Therefore, based on my review of the evidence that is in the Record, I find no reason to reverse the DMVH hearing officer’s decision. As noted above, the Department-issued information requirement form that Livingston submitted to the DMVH does not indicate that Livingston had been charged with or convicted of any traffic violations during his habitual offender suspension. Moreover, the ten-year driving record that Livingston submitted to the DMVH similarly does not reveal any traffic infractions during the suspension period. Certainly, the DMVH hearing officer was justified in relying on the information contained in these two documents. See Department Policy VS-001, § III (D)(1). Although it is true that there is a gap in time between when a petition is filed and when the actual hearing takes place, a DMVH hearing officer may only consider the evidence that is presented to him. See Rule 501 SCACR, Canon 3(B)(7) commentary (“A judge must not independently investigate facts in a case and must consider only the evidence presented.”).[7] Notably in this regard, there is nothing in Livingston’s testimony at the hearing that suggests that Livingston may have driven during his habitual offender suspension. In fact, his testimony implies just the opposite.

Although my decision may seem unjust in light of the fact that Respondent was not completely forthcoming in the information request form, the Department had several opportunities to avoid this result. For instance, the Department could have attended the hearing and offered the Uniform Traffic Ticket into evidence. Moreover, after the DMVH hearing officer issued his order, the Department could have filed an ALC Rule 29(D) motion to reconsider[8] with the DMVH. Because of Respondent’s failure to include his March 16, 2006 speeding charge in the information request form, the granting of such a motion would have certainly been warranted.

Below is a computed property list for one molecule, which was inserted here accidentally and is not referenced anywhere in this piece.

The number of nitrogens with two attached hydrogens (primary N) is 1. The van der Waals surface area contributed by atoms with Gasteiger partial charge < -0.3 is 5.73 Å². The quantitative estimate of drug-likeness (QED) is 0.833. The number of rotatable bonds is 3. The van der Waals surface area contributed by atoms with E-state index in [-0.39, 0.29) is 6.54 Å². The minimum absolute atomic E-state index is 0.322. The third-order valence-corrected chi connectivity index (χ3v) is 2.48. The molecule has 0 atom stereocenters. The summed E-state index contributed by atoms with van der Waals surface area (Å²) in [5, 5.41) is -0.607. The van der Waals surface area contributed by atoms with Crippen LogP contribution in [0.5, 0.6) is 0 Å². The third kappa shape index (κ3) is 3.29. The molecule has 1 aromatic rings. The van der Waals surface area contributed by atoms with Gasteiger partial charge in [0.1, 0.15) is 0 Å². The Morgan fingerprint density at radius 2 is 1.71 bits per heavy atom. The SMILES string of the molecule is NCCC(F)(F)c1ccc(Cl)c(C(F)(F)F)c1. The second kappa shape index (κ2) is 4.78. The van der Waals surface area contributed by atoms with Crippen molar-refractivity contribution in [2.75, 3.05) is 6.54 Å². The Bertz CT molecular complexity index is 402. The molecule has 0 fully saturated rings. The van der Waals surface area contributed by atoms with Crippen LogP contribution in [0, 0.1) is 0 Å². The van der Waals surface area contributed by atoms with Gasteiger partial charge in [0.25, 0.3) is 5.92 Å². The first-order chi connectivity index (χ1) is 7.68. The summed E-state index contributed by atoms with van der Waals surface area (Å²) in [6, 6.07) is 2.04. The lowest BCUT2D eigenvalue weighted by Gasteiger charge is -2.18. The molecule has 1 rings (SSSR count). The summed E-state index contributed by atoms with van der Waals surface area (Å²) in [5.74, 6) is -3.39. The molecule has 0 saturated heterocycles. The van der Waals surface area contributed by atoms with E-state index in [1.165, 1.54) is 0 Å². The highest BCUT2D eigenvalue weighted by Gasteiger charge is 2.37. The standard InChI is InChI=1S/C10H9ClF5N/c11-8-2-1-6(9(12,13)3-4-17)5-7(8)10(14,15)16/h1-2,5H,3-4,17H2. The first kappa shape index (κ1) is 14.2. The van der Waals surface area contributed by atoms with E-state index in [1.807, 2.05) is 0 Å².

Finally, it is important to note that the Appellant could face charges for perjury. See S.C. Code Ann. § 16-9-10 (2003). It is also important to note that my decision today only addresses the issue of whether the DMVH hearing officer committed error in reducing Respondent’s suspension. I have not been asked to address whether the Department is permitted to suspend Respondent’s license under other provisions of the motor vehicle code.[9]


IT IS HEREBY ORDERED that the DMVH hearing officer’s Final Order and Decision is AFFIRMED.



Ralph K. Anderson, III

Administrative Law Judge

December 21, 2006

Columbia, South Carolina

[1] Respondent failed to submit a brief for this appeal. However, this fact alone does not require this Court to find in favor of the Department. See ALC Rule 38; see also Rule 208(a)(4), SCACR. Nonetheless, in situations such as this one, this Court will not “search the record for reasons to affirm.” See Wierszewski v. Tokarick, 308 S.C. 441, 444, 418 S.E.2d 557, 559 n.2 (Ct. App. 1992).

[2] Prior to January 1, 2006, the Department’s Office of Administrative Hearings (OAH) held the hearings requested under Section 56-1-1090(c). However, in the summer of 2005, the DMVH Act, which extensively amended S.C. Code Ann. § 1-23-660, was enacted. Pursuant to the DMVH Act, the DMVH was created as a division of the ALC and, as of January 1, 2006, “the duties, functions, and responsibilities of all hearing officers and associated staff” of the Department were transferred to the DMVH. See S.C. Code Ann. § 1-23-660 (Supp. 2005). Therefore, it is now the DMVH that conducts Section 56-1-1090(c) hearings.

[3] The Department-issued petition form required petitioners to attach a recent copy of their ten-year driving record to the petition form.

[4] Although the Department does not do so, it might be further argued that based on Department Policy VS-001, the failure of the record to contain evidence that Livingston had not driven during the suspension period, constitutes reversible error. That argument, though more expansive, would nonetheless be subject to the same reasoning as the argument made by the Department.